I didn't meet Heathcliff coming over a rise on Emily Bronte's
moors. But the imagined landscape of "Wuthering Heights" did come
alive as I walked a well-worn track into the Yorkshire hills.
The weather - appropriately blustery and damp - intensified the
"you are there" feeling. A fictional setting became fact. Emily and
her sisters, Charlotte and Anne, wrote the famous novels that both
shocked and captivated their Victorian readers in the village of
Haworth nearby. The parsonage in the English midlands where they
grew up looks much as it did in the 1850s, after Charlotte's "Jane
Eyre" had achieved its great success.
Within an easy drive of the small cobblestone village street are
other places that influenced or were featured in Bronte novels.
For modern readers of classic writers who want to experience
scenes and sights associated with favorite authors, a trip
organized around fiction with a strong sense of place can provide
an unusual adventure - literature in three dimensions. The tour I
took focused on Victorian women novelists.
From Boston, we flew (via Newark, N.J.,) into Manchester
Airport, a sleek, modern facility that allowed us to avoid the
hassle of London's Heathrow. A comfortable, small motor coach then
took us to Oulton Hall near Leeds, a former Victorian mansion set
in a lovely park, now an elegant small hotel. There we joined the
rest of our group of 17.
In addition to exploring Bronte country for several days, we
visited locations associated with writer Elizabeth Gaskell. She was
a friend of Charlotte Bronte and her first biographer, as well as a
noted novelist and contemporary of Charles Dickens.
The town of Knutsford in Cheshire was the model for Gaskell's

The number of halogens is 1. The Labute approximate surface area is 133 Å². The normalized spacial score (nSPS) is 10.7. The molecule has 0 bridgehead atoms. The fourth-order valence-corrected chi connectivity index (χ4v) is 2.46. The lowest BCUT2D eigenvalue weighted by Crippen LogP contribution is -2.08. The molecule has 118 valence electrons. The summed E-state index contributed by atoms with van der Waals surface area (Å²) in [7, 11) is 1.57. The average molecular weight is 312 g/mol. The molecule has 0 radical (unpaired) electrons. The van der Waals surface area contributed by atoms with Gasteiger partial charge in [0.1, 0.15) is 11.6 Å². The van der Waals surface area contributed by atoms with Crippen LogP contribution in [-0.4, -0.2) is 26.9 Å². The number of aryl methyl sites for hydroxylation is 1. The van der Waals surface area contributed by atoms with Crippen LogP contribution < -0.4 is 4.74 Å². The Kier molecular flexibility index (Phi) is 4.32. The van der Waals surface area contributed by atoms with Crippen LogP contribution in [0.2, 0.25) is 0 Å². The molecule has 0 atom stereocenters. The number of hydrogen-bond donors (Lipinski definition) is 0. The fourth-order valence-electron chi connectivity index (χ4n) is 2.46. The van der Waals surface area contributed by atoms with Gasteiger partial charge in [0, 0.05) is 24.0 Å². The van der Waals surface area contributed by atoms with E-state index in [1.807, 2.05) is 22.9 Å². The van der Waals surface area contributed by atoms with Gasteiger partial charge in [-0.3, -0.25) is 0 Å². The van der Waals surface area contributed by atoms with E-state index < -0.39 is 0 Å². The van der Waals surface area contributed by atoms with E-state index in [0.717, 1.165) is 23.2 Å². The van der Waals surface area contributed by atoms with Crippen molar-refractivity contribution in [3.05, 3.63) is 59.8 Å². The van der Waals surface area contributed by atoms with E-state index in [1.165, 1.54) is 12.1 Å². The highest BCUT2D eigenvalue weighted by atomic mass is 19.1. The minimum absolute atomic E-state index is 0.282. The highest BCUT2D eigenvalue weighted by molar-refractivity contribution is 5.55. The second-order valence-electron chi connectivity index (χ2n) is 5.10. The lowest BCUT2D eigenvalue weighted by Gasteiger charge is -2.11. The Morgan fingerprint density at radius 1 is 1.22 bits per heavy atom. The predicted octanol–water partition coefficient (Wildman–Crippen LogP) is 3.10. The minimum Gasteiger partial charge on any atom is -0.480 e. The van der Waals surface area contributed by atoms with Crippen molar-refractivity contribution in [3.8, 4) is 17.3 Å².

best-known book, "Cranford." We explored the village on foot. Our
expert guide pointed out features such as Mrs. Gaskell's childhood
home, and shops and inns described in her stories. The hotel where
we stayed on the main street dates to the 14th century and appears
in more than one of her tales. In the town center is a
Mediterranean-style tower erected in 1907 as a memorial to Mrs.
Gaskell's works. It seems oddly out of place in a town named for
George Eliot (born Mary Ann Evans) was the third author whose
trail we traced in several places: Stamford, where "Middlemarch"
was filmed; the town of Nuneaton in Warwickshire, which has a
museum, a statue of Eliot in the town square, and an extensive
collection of materials about her in the library; and the farmhouse
where she was born on the estate her father managed.
Eliot described the estate house, Arbury Hall, in one of her
short stories, "Mr. Gilfil's Love Story." The estate house was also
used in the film "Angels and Insects." It's a fairy-tale
"Gothicized" palace created in the late 18th century by Sir Roger
Newdigate, who remodeled the original Elizabethan mansion over a
period of 50 years. …